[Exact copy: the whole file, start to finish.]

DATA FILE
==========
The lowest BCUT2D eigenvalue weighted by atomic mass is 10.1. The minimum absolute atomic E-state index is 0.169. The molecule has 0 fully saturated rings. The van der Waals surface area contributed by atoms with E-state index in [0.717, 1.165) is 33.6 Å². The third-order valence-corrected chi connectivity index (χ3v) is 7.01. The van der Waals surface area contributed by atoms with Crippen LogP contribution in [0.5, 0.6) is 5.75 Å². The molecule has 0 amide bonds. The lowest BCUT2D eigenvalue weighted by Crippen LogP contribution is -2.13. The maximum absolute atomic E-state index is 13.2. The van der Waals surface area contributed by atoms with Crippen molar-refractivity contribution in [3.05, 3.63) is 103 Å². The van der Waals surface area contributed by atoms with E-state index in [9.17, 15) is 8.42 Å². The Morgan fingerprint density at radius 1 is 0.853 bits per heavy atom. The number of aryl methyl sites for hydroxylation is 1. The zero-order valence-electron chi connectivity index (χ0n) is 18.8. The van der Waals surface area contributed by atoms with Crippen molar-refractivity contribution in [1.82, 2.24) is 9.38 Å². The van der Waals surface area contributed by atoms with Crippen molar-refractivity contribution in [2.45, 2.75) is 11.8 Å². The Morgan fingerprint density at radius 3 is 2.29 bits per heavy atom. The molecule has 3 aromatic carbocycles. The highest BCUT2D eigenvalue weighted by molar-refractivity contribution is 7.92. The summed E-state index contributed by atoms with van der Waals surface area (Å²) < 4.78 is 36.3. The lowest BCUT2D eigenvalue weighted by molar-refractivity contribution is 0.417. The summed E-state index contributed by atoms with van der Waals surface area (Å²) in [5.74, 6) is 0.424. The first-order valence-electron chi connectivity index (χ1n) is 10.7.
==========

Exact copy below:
The lowest BCUT2D eigenvalue weighted by atomic mass is 10.1. The minimum absolute atomic E-state index is 0.169. The molecule has 0 fully saturated rings. The van der Waals surface area contributed by atoms with E-state index in [0.717, 1.165) is 33.6 Å². The third-order valence-corrected chi connectivity index (χ3v) is 7.01. The van der Waals surface area contributed by atoms with Crippen LogP contribution in [0.5, 0.6) is 5.75 Å². The molecule has 0 amide bonds. The lowest BCUT2D eigenvalue weighted by Crippen LogP contribution is -2.13. The maximum absolute atomic E-state index is 13.2. The van der Waals surface area contributed by atoms with Crippen molar-refractivity contribution in [3.05, 3.63) is 103 Å². The van der Waals surface area contributed by atoms with E-state index in [9.17, 15) is 8.42 Å². The Morgan fingerprint density at radius 1 is 0.853 bits per heavy atom. The number of aryl methyl sites for hydroxylation is 1. The zero-order valence-electron chi connectivity index (χ0n) is 18.8. The van der Waals surface area contributed by atoms with Crippen molar-refractivity contribution in [1.82, 2.24) is 9.38 Å². The van der Waals surface area contributed by atoms with Crippen molar-refractivity contribution in [2.45, 2.75) is 11.8 Å². The Morgan fingerprint density at radius 3 is 2.29 bits per heavy atom. The molecule has 3 aromatic carbocycles. The highest BCUT2D eigenvalue weighted by molar-refractivity contribution is 7.92. The summed E-state index contributed by atoms with van der Waals surface area (Å²) < 4.78 is 36.3. The lowest BCUT2D eigenvalue weighted by molar-refractivity contribution is 0.417. The summed E-state index contributed by atoms with van der Waals surface area (Å²) in [5.74, 6) is 0.424. The first-order valence-electron chi connectivity index (χ1n) is 10.7.